Protein Tyrosine Phosphatase 1B Impairs Diabetic Wound Healing Through Vascular Endothelial Growth Factor Receptor 2 Dephosphorylation
Objective—Impaired wound healing is a major complication of diabetes mellitus. The mechanisms that govern wound healing, however, are complex and incompletely understood. In the present study, we determined the inhibitory role of protein tyrosine phosphatase 1B (PTP1B) in the process of diabetic wound healing.
Approach and Results—First, by comparing the wound healing process in PTP1B knockout (PTP1B−/−) mice, ob/ob mice and their wild-type littermates in the presence or absence of streptozotocin treatment, we showed that the inhibition of mouse wound healing in streptozotocin-induced diabetic conditions is because of the upregulation and activation of PTP1B. Second, the impaired wound healing in ob/ob mice and streptozotocin-treated wild-type mice was rescued by a PTP1B inhibitor. Third, PTP1B, which is upregulated under hyperglycemic condition, inhibited the tube formation, proliferation, and migration of human microvascular endothelial cells induced by vascular endothelial growth factor, whereas this inhibition was largely abolished by the PTP1B inhibitor. Finally, mechanism study further indicated that PTP1B likely suppressed the proliferation, migration, and tube formation of vascular endothelial cells through dephosphorylation of vascular endothelial growth factor receptor 2.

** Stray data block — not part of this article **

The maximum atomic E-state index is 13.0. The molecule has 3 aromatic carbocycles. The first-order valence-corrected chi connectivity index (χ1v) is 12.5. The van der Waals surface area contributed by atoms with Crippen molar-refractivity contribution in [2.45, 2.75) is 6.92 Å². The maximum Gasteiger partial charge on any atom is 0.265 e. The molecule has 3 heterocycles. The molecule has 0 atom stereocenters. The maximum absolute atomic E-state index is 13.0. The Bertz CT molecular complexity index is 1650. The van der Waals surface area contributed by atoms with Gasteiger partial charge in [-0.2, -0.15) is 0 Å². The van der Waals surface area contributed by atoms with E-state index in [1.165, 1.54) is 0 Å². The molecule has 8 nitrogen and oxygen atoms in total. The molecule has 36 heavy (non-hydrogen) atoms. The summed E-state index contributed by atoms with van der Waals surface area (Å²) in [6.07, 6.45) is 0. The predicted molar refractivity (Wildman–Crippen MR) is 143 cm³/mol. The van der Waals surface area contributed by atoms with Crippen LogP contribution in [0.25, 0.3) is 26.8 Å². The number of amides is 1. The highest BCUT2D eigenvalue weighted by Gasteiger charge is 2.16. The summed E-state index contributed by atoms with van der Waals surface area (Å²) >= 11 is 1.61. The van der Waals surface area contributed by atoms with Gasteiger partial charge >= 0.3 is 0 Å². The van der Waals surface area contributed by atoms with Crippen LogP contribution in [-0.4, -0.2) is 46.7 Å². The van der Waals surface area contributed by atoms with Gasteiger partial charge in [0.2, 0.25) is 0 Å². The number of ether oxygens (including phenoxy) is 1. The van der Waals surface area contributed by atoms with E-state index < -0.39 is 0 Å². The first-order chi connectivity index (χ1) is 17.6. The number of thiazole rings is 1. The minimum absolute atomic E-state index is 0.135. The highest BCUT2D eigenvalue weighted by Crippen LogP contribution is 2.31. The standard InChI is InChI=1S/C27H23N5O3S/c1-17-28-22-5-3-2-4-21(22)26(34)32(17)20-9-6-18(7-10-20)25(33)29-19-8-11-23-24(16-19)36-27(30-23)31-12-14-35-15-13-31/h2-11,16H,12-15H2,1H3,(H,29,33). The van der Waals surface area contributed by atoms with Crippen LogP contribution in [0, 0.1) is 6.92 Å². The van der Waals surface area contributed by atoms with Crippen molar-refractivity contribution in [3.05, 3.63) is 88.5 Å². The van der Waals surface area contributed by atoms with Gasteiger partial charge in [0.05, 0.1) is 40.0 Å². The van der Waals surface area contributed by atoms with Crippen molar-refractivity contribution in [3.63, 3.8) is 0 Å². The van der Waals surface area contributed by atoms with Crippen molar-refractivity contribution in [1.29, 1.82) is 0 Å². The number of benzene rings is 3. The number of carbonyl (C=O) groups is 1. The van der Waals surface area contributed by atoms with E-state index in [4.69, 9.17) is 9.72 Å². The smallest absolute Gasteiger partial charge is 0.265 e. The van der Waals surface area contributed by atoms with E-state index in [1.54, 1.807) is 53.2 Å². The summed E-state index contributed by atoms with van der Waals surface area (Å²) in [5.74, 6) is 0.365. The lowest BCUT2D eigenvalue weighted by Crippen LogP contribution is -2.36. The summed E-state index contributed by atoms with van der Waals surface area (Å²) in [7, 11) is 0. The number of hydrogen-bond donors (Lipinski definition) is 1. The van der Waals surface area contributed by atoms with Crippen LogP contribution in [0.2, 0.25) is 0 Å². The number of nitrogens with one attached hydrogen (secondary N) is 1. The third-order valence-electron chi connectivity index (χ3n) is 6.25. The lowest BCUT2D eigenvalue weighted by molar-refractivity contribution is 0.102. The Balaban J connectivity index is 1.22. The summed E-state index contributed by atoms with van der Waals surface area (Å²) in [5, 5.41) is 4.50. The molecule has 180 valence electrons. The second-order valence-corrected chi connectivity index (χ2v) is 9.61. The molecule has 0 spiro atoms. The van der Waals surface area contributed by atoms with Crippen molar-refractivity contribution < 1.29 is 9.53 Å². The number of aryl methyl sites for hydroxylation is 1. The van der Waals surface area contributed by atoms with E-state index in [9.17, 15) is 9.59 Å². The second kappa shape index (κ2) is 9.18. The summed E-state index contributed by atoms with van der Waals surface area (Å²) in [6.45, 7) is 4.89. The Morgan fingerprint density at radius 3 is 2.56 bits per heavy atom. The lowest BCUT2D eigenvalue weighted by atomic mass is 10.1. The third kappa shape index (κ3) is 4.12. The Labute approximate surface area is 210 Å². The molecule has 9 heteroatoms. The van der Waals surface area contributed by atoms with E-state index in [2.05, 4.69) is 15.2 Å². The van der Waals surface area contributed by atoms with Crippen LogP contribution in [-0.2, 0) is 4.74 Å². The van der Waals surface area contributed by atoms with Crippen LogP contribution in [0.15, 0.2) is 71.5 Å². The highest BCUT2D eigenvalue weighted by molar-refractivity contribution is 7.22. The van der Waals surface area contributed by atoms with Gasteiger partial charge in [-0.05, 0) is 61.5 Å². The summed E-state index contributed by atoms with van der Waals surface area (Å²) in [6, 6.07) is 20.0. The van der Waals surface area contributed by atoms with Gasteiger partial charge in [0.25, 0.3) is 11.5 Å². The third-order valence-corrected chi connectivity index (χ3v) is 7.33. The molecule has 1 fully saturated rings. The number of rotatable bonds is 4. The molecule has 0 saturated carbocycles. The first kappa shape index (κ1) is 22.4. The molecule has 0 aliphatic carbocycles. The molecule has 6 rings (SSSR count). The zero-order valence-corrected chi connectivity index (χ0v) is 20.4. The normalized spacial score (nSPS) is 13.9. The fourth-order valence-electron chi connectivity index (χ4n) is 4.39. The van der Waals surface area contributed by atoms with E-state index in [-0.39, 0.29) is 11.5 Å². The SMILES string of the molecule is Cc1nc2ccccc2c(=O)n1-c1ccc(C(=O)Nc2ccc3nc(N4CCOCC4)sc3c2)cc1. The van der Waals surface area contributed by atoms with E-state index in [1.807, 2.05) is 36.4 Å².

Conclusions—Our study demonstrated that PTP1B negatively modulated the diabetic wound healing process by dephosphorylating the endothelial cell vascular endothelial growth factor receptor 2 and that the specific inhibitor of PTP1B might serve as a potential novel therapeutic tool for diabetic wound healing.
- angiogenesis effect
- PTP1B protein, human
- reactive oxygen species
- vascular endothelial growth factor receptor-2, human
- wound healing
- Received May 26, 2014.
- Accepted October 27, 2014.
- © 2014 American Heart Association, Inc.